A: I’m most proud of the work we did on the Payson, AZ – C.C. Cragin Water Resource project. It was a 10-year-long, $55M project that was the most complex (and stressful) of my career that provided a renewable drinking water source for the Town of Payson. This project won many awards and is a great testament to how our entire team performed on the project.

Q: Have you had any mentors in your career? If so, how have they influenced you?

A: I have had several mentors throughout my career, but my preference is to be very collaborative when it comes to problem-solving. I love working in a group to find solutions and feed off the energy that everyone contributes. I learn from people who are both older and younger than me.

Q: What challenges have you faced in the engineering industry, and how did you overcome them?

A: In 2008, at the beginning of the great recession, the office in Phoenix was heavily invested (90%+) in the land development industry. In October 2008, a majority of backlog was canceled in the span of one month. Very tough times. It was at that point we decided to pivot to municipal work in the Phoenix Metro area (because there was no longer any development work), requiring us to completely revamp our clients and the way we won work. Painful lesson, but a huge growth opportunity. Fast forward 15 years and the office now works on a balanced workload between municipal and land development projects vowing to never go back to a space where we are too heavily invested in just one market.

Q: Which aspect of engineering do you find most rewarding?

A: If I can curl up with a good spreadsheet or a water or sewer model, those are the aspects of engineering that I find most rewarding. What I like most about consulting engineering is the “high” of winning. Winning a project at the SOQ or interview stage is a high like no other for me.

Q: What advice would you give to young engineers starting their careers today?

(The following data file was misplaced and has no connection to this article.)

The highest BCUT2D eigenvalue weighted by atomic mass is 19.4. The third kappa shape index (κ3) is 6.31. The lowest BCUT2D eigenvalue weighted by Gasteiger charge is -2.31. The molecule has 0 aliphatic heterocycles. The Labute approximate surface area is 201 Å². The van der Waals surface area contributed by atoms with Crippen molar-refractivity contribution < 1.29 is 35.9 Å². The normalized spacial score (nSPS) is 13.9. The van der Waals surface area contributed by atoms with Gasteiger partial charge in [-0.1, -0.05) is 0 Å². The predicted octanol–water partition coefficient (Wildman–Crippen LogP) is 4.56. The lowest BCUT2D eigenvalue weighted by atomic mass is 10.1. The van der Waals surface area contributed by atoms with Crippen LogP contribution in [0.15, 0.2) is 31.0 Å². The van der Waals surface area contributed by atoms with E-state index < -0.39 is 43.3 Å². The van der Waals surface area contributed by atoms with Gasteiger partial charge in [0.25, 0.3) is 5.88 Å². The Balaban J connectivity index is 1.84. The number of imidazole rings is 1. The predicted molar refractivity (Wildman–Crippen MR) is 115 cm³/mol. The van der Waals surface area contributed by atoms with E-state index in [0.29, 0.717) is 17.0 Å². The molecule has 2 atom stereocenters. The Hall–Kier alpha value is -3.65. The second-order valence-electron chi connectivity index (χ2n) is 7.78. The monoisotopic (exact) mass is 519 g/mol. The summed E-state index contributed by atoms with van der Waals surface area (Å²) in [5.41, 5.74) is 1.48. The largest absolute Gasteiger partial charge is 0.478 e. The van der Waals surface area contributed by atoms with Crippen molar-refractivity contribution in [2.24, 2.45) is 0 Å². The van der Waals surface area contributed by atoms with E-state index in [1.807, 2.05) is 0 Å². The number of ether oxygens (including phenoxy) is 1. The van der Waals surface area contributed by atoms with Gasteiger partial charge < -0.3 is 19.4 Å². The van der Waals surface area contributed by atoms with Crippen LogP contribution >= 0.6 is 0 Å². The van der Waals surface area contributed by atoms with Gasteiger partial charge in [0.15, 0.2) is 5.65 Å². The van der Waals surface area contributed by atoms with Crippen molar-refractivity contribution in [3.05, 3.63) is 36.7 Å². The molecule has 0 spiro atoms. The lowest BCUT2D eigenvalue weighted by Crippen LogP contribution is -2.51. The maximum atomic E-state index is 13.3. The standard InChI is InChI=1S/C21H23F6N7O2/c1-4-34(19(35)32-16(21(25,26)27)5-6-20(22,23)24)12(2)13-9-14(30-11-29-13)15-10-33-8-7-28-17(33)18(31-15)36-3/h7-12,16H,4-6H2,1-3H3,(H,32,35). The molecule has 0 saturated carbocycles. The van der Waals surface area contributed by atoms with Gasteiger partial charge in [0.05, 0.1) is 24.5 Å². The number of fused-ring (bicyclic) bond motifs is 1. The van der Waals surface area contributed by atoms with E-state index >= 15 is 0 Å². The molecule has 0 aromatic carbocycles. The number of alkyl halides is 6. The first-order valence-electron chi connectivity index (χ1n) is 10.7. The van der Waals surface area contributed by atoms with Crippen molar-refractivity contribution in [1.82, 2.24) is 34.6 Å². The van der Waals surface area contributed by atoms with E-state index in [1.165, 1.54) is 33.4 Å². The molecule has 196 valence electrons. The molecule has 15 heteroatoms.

A: Be a lifelong learner and open to opportunities. What you thought you were “really interested in” at first, might not be where your career ultimately goes. Coming out of college I thought I wanted to be a geotechnical engineer. After being exposed to the practice when I first started at Sunrise, it became very clear to me that this was not a good career choice for me. Water and wastewater systems fit my interests much better and I have no regrets.


Personal Life

Q: Can you tell us a little about your family?

A: I am married to Vicki Potter who is a Senior Marketing Coordinator with Sunrise, so be nice to her. I have two daughters. Emily Tartaglia (24) is married to Solomon Tartaglia. They live in North Carolina with their cat Della (who does not like me one bit). Emily also works for Sunrise as a Marketing Coordinator (you can give her a hard time). Gabrielle (21) is my youngest daughter who vows to not work at Sunrise and is going to college to be an elementary school teacher.

Q: What are your favorite hobbies and how do you spend your free time?

A: I love being outdoors. My hobbies are jeeping and river rafting. My family loves to travel internationally as well. Finding a new destination to explore is always fun.